Mark Davis Powell Tribune via Wyoming News Exchange
POWELL – There were many obstacles that Drew Valdez encountered on his way to becoming an Eagle Scout. COVID-19, supply chain issues, inflation and a little self-doubt stood between him and his required service project.
But he had a dream, and on August 23 he saw it come true, including winning the first organized game of the Gaga Ball at Powell’s Homesteader Park.
Dozens of excited scouts and spectators descended on the park, many unaware of the Gaga Ball.
But after a brief opening ceremony, Valdez explained the game and within minutes he was standing victorious in the gladiator-style hexagon, ready for more fun. Fun is the keyword here.
“It’s family friendly. And there’s a lot of competition, too,” Valdez said.
Gaga Ball is a variant of dodgeball played in a Gaga “pit”. The game combines dodging, hitting, running and jumping with the goal of being the last person standing. Players smack the ball with their hands and are eliminated if the ball hits them at or below the knee.
People also read…
Once out, you can return to the game if you catch an unpredictable ball leaving the hex, so you’re never really out of the game until there’s only one player left.
Valdez was introduced to the game in 2016. But it wasn’t until four years later, when he was looking for a project, that he was reintroduced to the game at Boy Scout camp.
At the same time, material costs for the project increased dramatically as the pandemic lockdown continued. With the materials priced at over $1,000, Valdez doubted he could raise enough money.
Powell companies and contributors came through in a big way. Almost everyone he contacted was willing to make a donation.
The Aldrich Home Center donated nearly half of the funds to get the project off the ground. Valdez said he has a “guy inside” at Aldrich. Troop 26 Scoutmaster Donnie Peterson is a salesman in the store.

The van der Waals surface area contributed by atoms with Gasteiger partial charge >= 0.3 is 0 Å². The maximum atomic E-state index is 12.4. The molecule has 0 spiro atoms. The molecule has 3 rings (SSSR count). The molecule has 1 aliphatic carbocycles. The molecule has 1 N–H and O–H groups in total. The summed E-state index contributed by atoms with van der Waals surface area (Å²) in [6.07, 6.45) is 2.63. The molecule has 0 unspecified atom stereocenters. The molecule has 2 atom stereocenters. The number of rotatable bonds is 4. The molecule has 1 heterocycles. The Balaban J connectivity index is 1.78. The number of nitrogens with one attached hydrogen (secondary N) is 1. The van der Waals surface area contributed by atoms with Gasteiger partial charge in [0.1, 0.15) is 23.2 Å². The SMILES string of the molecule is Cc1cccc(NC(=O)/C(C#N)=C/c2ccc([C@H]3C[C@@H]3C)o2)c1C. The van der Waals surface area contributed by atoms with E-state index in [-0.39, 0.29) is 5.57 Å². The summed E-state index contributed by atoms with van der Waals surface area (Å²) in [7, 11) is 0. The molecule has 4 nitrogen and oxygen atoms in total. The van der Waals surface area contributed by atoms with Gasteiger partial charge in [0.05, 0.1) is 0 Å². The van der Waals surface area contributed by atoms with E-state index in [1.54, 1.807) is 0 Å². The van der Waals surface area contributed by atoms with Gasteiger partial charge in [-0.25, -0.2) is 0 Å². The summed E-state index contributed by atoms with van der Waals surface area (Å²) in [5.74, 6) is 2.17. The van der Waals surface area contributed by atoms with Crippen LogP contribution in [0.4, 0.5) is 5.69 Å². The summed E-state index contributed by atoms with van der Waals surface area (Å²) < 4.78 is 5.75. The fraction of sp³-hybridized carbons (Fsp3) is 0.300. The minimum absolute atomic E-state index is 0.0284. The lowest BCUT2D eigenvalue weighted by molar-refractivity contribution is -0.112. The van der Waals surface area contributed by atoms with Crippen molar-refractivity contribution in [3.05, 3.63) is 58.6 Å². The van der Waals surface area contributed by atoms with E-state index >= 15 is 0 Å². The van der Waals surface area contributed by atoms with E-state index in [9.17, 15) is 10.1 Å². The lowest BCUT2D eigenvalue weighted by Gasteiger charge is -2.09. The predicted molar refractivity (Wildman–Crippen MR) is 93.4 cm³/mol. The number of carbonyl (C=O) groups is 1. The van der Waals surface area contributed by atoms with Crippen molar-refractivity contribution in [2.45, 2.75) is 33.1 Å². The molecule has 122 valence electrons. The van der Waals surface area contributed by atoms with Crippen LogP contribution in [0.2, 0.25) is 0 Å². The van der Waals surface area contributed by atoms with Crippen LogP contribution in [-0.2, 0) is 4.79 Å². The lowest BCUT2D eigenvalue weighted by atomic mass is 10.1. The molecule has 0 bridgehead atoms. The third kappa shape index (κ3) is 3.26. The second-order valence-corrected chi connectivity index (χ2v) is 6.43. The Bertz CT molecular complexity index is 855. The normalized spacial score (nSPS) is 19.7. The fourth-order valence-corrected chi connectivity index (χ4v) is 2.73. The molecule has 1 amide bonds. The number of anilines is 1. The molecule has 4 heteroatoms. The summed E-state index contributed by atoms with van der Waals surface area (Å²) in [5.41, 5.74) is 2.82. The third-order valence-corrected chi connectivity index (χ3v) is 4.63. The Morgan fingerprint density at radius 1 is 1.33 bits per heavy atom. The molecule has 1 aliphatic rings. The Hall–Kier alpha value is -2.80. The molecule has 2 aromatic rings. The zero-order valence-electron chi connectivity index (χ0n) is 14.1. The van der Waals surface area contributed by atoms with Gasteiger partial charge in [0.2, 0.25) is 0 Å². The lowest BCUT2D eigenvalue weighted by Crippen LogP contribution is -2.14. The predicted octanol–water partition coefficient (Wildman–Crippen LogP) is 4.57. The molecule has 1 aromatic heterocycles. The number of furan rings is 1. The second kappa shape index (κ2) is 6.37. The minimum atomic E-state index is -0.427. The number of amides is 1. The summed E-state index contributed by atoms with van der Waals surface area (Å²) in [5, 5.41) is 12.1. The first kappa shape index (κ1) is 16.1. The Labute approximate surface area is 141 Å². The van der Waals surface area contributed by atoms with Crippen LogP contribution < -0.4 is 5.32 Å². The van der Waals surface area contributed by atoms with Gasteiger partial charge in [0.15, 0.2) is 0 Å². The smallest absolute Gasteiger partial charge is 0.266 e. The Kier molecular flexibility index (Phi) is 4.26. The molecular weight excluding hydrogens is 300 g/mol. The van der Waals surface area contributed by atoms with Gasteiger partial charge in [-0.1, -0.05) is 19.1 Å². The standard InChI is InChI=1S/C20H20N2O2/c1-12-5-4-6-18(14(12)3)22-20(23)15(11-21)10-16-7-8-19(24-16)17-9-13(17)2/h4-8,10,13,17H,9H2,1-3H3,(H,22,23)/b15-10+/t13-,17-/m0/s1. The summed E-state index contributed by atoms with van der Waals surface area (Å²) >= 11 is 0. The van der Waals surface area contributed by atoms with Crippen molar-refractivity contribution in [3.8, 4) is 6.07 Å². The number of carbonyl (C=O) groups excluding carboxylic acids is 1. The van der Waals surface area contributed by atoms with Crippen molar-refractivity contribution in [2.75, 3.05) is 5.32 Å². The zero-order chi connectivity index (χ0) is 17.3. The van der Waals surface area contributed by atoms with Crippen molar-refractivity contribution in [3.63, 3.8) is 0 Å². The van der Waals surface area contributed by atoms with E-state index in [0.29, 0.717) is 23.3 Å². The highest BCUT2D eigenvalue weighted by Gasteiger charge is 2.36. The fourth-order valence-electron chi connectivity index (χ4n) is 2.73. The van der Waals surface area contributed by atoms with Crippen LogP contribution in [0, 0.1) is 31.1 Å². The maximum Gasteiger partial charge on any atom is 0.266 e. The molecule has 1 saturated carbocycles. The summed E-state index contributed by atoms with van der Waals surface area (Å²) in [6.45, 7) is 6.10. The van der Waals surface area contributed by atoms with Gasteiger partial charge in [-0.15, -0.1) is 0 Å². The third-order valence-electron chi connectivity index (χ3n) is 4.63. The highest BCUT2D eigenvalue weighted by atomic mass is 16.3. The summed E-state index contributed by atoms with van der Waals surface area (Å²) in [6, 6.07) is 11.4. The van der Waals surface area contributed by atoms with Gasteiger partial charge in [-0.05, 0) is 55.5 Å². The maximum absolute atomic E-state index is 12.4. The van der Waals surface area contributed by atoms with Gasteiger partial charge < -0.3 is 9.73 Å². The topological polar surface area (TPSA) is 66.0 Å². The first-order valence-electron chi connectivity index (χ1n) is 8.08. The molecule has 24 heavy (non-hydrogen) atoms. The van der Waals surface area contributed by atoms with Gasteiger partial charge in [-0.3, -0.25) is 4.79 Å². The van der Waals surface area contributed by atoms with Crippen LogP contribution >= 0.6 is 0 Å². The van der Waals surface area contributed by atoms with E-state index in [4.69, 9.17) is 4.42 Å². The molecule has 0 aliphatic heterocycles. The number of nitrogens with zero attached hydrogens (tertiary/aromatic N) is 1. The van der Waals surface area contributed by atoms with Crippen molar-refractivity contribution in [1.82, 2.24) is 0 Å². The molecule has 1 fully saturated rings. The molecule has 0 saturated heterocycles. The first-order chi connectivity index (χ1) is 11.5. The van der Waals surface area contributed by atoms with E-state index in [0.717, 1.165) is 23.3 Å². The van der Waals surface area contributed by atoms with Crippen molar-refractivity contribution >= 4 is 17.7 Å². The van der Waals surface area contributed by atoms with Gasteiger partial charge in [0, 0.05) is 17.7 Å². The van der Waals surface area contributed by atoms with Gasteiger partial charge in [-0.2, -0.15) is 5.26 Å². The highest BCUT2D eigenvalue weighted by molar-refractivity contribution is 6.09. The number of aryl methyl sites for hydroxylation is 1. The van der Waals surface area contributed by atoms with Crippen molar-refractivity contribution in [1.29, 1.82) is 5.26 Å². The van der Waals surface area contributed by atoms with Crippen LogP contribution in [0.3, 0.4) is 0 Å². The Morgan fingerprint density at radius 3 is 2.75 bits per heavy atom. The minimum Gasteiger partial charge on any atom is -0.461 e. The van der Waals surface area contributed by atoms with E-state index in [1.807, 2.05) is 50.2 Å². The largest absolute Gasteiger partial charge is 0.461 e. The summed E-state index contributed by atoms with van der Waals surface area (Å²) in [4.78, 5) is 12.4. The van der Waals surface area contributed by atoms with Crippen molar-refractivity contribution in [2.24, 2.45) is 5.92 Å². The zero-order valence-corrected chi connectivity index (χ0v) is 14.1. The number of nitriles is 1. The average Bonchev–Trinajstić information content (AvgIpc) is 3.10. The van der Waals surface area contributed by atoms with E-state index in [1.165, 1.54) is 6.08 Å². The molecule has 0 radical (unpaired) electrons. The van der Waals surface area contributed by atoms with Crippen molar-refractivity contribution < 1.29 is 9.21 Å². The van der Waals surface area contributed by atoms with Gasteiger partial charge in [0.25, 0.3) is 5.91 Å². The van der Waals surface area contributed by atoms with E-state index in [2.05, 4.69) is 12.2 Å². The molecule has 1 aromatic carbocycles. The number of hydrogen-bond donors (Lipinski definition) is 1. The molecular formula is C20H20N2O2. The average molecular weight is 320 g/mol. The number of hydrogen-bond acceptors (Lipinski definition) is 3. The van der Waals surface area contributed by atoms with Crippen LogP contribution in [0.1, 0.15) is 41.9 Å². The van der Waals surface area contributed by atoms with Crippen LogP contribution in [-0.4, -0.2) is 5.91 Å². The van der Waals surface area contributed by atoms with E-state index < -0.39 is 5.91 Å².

Valdez had yet to appear before the City Council, obtain approval from Parks Department Director Tim Miller, and consult with City Planning Officer Ben Hubbard about the permitting process.
It took more than six months of work before he was finally able to deliver all the materials to the location west of the playground in the festival park.
The last task was to build the structure. Valdez prepared by spending time creating specifications for an architectural design program. He then had to lead a team to build the pit, which took four days to ensure it would be a solid addition to the park.
“The point of the Eagle project is that he runs the project like he’s a manager and he has to get everyone else to do the work and run it,” Peterson said.
Valdez won the opening game but was first in game two as the fun continued on that sunny day. If you want to play, all you need is a hard ball, like a kickball, and a bunch of friends willing to rumble.
Valdez donated a ball to the cause but suggests bringing his own.
“It won’t last long,” he predicted.
It will be another four to six months before Valdez advances to Eagle Scout.
His next challenge will be with the US armed forces, likely the army, he said. He’s still weighing his options and speaking to Navy and Air Force recruiters.
Chris and Pam Valdez are the proud parents.
“He worked very hard on this project,” said Pam.
Neither had seen the game before Saturday, but both said it looked fun watching from a shady spot on the hot day. Despite the challenges, she was impressed by Drew’s persistence.
“He’s not the type to give up,” Chris said.